2022 Restaurant Predictions and Trends

The pandemic has definitely changed what and how we eat either at home or at a restaurant or on the go. Innovation and new tech tools put consumers in the driver’s seat.

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  • Robots are coming. Both front and back-of-house. This means robotic bartenders, and 3D printing of plant-based burgers are being automated. Robots can prepare your burgers, tacos, pizza, and salads at this time. Restaurants are going for these inventions to solve much of the Great Resignation. The question is this, how long until there is a return on investment for the restaurants. The shorter, then the more robots may be desired over hiring employees.
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  • Menu trends –
    1. bold-flavored drinks are on the rise. Robust flavors could provide reassurance to people they still have, or have recovered, their senses.
    2. Extreme hummus variations – adding citrus, Kalamata olives, or roasted mushrooms with garlic chips, new ways of serving hummus is on the gain.
    3. Plant-based chicken – being tested now at Burger King, A&W, Panda Express and KFC amongst other chains
    4. Singaporean Cuisine – several movies have come out hailing a dish called Singaporean curry noodle dish laksa to be totally awesome.
    5. Caribbean Cuisine – from conch fritters and barracuda steaks to goat stew, whole roasted hog, mofongo and callaloo – these are some dishes worth trying.
    6. Agave spirits – raicilla, bacanora, sotol and different cactus types are distinctive enough to be interesting are gaining popularity to these types of liquors.
    7. West African Cuisines – stretching from Mauritania to Cameroon are being explored in restaurants sharing the distant heritage of the African diaspora. And this should be celebrated. Suya and joloff rice which is probably an ancestor of Jambalaya are appearing on menus. Spice blends and egusi (melon seeds) are included.
    8. Fermentation of all kinds is on the rise. These are living foods, not preserved foods, Kimchi is among them, being included as something more than just a family condiment.
    9. Wagyu – “Japanese beef” that is rich in marbling and gets a premium price tag with it. This type of beef is becoming more and more common for the average American consumer.
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  • Technology Trends –
    • 1) Ghost Kitchen space is about to get quite competitive.
    • 2) Technology-enabled pickup solutions – temperature-controlled delivery boxes that keep hot food hot and cold foods cold are en route for delivery. The rising number of complaints about “soggy food” has resulted In packaging technology innovation being a priority to keep the growing percentage of restaurant delivery customers satisfied.
    • 3) Drop-in high-end dining – “Less fussy fine dining” – hospitality CEOs and founders of restaurant hospitality groups have noticed that in New York City, casual concepts are more in vogue. Many high-end dining establishments in New York City used to require dinner jackets for men. Now there is only one place left with that requirement.
    • 4) Cuisine variety – As more and more people eat at casual dining venues the need for “Eat the World” offerings has also become very popular.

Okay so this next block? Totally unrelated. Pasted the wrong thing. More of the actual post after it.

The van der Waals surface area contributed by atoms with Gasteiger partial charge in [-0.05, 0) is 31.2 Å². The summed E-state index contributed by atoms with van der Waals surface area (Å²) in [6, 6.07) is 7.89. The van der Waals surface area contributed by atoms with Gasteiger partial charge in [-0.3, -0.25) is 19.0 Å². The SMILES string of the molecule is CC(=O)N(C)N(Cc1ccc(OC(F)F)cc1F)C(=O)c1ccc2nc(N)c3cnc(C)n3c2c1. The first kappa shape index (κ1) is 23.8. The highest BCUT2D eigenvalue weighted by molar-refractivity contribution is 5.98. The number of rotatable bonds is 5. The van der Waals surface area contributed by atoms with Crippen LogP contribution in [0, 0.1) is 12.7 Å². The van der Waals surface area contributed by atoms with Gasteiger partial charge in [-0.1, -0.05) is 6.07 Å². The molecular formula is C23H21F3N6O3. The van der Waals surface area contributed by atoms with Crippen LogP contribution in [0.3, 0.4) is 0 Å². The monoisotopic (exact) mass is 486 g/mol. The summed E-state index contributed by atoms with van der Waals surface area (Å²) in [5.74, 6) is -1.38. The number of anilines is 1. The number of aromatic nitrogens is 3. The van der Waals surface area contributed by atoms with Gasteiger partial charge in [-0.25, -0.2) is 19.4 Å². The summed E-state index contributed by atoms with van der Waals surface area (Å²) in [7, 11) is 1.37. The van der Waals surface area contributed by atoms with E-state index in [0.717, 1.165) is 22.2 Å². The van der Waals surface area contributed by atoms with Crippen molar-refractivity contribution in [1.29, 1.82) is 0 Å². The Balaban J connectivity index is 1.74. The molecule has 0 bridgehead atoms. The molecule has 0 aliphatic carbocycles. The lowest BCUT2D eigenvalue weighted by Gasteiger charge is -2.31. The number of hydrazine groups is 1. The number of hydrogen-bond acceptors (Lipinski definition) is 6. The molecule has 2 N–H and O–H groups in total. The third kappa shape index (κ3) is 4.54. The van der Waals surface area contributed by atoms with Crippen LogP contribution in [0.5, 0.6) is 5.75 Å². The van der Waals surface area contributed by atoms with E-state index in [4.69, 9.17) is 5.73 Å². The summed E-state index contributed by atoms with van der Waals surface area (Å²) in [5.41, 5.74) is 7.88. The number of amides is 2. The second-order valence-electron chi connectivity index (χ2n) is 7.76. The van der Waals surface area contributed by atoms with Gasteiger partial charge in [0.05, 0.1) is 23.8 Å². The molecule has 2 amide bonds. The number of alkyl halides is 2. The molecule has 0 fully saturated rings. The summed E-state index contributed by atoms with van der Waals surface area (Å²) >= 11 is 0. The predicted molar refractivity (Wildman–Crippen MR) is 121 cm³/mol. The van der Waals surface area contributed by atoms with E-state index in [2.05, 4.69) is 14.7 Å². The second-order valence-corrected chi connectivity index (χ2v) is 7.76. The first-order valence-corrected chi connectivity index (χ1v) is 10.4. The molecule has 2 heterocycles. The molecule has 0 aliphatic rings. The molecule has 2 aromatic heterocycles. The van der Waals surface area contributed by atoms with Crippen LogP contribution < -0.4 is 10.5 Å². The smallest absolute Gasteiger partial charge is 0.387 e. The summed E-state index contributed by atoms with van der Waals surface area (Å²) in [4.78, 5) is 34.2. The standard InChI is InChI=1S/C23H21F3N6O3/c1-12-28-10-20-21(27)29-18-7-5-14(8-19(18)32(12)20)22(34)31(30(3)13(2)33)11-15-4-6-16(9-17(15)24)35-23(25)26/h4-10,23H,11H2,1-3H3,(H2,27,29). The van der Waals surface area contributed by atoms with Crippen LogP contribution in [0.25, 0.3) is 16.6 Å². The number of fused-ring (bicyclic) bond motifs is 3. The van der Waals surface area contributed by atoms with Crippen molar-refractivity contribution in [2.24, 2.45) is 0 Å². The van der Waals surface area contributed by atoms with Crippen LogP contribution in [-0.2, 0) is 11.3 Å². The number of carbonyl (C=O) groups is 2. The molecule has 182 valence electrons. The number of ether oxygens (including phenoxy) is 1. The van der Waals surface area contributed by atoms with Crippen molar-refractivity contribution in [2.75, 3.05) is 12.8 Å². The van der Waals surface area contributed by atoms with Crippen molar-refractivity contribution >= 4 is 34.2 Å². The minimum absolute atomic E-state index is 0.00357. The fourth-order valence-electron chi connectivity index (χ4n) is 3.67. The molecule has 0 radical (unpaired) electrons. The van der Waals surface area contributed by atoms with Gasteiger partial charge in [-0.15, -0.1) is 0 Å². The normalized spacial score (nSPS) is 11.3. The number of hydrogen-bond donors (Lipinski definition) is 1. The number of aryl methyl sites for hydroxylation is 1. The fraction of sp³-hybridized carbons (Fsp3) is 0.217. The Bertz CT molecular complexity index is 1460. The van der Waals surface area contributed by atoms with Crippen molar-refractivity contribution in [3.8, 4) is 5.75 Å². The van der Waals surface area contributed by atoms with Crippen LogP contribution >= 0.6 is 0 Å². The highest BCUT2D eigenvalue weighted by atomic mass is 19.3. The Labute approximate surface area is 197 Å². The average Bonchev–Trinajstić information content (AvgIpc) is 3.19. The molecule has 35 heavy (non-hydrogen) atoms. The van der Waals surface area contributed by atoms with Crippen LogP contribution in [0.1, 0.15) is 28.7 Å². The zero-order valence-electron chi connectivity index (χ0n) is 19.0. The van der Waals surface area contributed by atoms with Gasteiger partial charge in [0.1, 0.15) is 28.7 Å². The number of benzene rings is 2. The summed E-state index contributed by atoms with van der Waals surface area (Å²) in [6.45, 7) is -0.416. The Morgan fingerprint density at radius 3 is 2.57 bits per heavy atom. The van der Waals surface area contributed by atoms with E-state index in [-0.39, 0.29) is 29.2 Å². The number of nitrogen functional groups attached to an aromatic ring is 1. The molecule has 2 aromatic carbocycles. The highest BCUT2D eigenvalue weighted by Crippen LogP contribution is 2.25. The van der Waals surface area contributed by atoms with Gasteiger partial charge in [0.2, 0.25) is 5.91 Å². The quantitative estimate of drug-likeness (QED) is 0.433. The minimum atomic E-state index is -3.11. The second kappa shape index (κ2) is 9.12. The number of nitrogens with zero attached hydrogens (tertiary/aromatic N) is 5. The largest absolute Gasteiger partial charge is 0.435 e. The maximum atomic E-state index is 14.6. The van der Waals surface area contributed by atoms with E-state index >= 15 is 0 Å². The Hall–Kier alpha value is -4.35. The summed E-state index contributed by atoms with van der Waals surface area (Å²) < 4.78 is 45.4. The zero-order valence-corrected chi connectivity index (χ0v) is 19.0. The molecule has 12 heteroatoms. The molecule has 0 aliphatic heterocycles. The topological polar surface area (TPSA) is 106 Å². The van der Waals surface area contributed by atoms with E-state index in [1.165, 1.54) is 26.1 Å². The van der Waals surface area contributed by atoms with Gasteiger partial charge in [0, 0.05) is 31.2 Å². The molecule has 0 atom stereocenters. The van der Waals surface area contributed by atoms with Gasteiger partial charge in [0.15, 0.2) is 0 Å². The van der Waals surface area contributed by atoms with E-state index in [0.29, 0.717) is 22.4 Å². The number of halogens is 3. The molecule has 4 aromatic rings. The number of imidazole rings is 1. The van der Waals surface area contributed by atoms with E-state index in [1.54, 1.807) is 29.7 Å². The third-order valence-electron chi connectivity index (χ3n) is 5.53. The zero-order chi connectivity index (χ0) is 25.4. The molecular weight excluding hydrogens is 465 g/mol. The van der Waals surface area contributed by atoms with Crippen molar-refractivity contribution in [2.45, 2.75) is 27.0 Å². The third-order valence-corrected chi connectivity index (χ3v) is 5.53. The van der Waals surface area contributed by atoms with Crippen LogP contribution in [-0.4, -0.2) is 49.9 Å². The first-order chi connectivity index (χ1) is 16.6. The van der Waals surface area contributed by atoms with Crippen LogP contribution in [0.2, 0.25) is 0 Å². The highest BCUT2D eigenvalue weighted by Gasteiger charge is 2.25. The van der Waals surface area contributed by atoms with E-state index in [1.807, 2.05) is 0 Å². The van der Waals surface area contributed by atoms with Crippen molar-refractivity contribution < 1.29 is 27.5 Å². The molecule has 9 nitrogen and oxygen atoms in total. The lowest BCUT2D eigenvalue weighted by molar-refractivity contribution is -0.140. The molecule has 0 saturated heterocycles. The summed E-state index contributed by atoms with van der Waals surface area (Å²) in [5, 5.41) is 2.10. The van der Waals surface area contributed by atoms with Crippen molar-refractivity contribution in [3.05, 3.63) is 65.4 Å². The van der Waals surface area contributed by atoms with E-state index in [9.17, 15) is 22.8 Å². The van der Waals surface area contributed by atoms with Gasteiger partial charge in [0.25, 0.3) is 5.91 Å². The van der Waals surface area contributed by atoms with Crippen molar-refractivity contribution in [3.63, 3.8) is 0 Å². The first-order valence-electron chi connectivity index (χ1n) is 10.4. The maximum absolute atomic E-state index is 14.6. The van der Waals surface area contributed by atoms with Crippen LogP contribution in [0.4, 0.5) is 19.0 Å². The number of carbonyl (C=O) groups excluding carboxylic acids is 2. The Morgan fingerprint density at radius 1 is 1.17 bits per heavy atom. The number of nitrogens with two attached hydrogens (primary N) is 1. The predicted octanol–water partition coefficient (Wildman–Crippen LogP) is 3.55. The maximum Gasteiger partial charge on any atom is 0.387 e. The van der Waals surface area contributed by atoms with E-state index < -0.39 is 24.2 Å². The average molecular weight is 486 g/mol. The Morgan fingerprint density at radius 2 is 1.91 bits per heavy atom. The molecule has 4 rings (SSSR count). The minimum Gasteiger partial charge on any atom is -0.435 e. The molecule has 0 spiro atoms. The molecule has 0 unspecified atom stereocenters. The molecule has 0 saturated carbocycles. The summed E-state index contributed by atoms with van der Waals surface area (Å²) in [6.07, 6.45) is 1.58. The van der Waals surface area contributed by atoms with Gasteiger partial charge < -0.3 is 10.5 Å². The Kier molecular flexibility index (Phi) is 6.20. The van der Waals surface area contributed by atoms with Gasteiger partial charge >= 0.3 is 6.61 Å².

Pickled Red Onions

A most helpful condiment

When I go to help a restaurant that may be re-branding itself, one of the easiest things to do is help them change their condiments.

This is one of the most versatile condiments as it goes with so many cuisines like Mexican, Chinese, Korean, American, Greek, and Indian foods.

Photo by Nigel Cohen on Unsplash.com

Chefsville will be filming a video on how easy it is to make this. Making pickles in the kitchen with kids is a great way of teaching them about preserving foods. Preserving foods has a rich history. There is a difference between just preserving food and fermenting foods.

My research found by far the best information and how-to article is Best Article Ever on Pickled Red Onions. We wanted to share it with you. This is the starting point for making great pickles. change the recipe and make it your own based on your personal preferences and where you live. Please tell us what you use pickled red onions on.

Also fermenting foods. Fermented foods are gut-healthy foods for humans. The fermentation process allows for microbial growth conversation of food components through enzymatic actions.

Examples of fermented foods include sauerkraut (German), miso (Japan), kimchi (Korea), kefir(North Caucasus between the Black Sea and the Caspian Sea), and kombucha(China). There are many more.

Fermentation allows for potential probiotic health benefits since the fermentation process is derived from the production of bioactive peptides and other naturally occurring processes that benefit our gastrointestinal health.

Please excuse me while I go and make a batch of this using agave nectar as a sweetener for my family. Don’t forget to comment below on your favorite use of pickled red onions.

Emotional Abuse

Emotional abuse can be very hard to spot. Abusers do not want to be discovered. They are after control and power in the relationship and use tactics like criticizing, insulting, belittling, blaming, threatening, isolating and withholding affection or money.